Animals, art and death: Hermann Nitsch’s 3-Day-Play

There seems to be a bit of a storm brewing over Hermann Nitsch‘s 3-Day-Play in Leipzig next month. An online petition protesting at the planned killing of a cow and some pigs during the play has gathered over 6,000 signatures in just a few days. I can see this thing reaching the mainstream media any day now, so I’d like to use my little corner of the internet to inject some much-needed corrective thinking.

I have no idea whether any animals will be slaughtered as part of this play, although it wouldn’t surprise me. We went through all this in 1998, when Nitsch performed his 6-Day-Play in Prinzendorf (a re-run of which is planned for 2017). Animals were killed there, to predictable howls of outrage and demonstrations outside the castle as the action took place. What those people didn’t understand, and the Leipzig protesters are also failing to grasp, is that the animals killed during Nitsch’s actions are due for the chop anyway. If they hadn’t been killed there, they would have been killed in the slaughterhouse. Furthermore, their meat is cooked and eaten by participants in the action, just as surely as it would be if they had met their end in the abattoir. This idea of animals being killed “in the name of art” is, therefore, utterly spurious.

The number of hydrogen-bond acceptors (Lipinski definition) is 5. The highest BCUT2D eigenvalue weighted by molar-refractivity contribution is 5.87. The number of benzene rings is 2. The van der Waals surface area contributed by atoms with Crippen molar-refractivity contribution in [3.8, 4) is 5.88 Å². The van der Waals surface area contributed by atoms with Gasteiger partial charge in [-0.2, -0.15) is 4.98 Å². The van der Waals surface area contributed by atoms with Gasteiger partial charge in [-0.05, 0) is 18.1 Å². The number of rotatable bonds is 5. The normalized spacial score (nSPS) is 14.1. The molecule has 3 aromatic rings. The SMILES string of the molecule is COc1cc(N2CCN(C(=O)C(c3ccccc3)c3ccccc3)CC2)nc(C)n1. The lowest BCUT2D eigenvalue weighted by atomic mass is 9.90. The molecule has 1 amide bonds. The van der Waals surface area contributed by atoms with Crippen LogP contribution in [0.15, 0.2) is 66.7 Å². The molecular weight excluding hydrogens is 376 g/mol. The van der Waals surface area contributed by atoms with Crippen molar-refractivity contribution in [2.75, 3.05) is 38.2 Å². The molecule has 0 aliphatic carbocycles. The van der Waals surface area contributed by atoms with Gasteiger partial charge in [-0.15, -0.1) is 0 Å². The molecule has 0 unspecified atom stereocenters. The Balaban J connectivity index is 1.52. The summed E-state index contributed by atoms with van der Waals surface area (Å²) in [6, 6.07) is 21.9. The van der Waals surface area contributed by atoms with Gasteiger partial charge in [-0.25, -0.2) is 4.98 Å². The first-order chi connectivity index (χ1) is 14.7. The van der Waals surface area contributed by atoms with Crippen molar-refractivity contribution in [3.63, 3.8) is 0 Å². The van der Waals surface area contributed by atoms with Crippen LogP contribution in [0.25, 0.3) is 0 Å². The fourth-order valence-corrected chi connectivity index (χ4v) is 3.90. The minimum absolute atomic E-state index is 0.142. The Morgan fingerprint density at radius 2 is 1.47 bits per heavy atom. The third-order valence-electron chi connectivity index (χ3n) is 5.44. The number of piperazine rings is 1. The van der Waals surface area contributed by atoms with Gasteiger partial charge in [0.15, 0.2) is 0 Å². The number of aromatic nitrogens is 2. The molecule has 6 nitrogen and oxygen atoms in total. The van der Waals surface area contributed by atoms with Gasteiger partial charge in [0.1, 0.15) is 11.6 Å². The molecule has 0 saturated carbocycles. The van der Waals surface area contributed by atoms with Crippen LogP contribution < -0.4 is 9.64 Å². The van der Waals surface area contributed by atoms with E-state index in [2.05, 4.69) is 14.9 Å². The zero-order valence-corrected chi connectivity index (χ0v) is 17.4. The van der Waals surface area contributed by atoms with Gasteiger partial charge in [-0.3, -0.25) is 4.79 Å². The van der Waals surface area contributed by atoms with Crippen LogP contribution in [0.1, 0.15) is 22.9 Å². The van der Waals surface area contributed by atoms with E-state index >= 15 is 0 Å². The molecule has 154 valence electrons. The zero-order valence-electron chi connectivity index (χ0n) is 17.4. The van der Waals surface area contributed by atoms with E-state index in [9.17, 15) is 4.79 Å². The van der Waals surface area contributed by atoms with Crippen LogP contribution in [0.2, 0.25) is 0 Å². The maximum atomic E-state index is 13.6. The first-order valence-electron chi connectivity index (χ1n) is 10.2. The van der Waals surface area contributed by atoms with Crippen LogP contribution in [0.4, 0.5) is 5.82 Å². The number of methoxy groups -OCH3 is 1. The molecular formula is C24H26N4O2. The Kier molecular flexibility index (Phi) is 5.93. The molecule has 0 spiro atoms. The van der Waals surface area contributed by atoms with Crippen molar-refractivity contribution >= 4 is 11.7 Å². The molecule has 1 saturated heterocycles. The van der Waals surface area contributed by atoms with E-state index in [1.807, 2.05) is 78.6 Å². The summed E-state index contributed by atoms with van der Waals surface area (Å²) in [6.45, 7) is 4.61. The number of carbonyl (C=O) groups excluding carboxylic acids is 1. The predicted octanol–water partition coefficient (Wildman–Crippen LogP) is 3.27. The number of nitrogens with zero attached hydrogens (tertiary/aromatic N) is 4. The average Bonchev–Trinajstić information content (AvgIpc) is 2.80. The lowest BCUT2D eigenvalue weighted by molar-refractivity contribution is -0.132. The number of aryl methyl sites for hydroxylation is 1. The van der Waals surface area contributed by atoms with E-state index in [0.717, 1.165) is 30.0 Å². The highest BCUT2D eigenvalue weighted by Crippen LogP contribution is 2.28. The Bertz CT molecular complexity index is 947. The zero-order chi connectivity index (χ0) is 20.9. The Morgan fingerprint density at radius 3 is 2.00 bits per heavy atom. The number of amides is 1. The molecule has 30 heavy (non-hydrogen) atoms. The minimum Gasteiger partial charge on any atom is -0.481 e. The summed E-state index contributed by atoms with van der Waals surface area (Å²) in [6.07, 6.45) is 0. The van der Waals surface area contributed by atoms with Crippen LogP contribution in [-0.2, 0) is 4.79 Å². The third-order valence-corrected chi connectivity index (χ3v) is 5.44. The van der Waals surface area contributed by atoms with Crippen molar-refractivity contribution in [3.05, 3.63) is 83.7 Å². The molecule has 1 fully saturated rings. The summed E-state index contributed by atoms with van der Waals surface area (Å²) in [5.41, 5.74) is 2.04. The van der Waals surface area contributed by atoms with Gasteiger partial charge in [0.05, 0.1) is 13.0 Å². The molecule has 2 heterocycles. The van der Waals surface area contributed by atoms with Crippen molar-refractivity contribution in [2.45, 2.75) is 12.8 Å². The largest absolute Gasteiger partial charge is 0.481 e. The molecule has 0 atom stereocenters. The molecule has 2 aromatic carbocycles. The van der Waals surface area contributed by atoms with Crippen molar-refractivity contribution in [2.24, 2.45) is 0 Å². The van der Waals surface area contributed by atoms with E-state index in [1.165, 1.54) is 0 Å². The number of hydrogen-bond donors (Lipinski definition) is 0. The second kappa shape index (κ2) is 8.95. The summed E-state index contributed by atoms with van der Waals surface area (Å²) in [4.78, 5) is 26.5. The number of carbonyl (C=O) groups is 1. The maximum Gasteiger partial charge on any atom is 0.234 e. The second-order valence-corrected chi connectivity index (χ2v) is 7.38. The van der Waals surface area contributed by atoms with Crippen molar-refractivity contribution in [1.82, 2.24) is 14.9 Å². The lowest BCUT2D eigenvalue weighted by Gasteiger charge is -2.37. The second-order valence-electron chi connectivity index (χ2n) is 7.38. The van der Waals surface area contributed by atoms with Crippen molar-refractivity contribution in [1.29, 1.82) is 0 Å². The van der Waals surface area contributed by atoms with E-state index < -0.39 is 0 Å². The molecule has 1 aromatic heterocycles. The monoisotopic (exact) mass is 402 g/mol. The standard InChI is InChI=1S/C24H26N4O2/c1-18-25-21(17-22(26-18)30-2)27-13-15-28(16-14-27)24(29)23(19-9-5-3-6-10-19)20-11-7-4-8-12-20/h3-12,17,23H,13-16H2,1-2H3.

As for me, I’m still seething over the fact that I’m not going to be able to make it over to Leipzig for this, Nitsch’s first major action in eight years.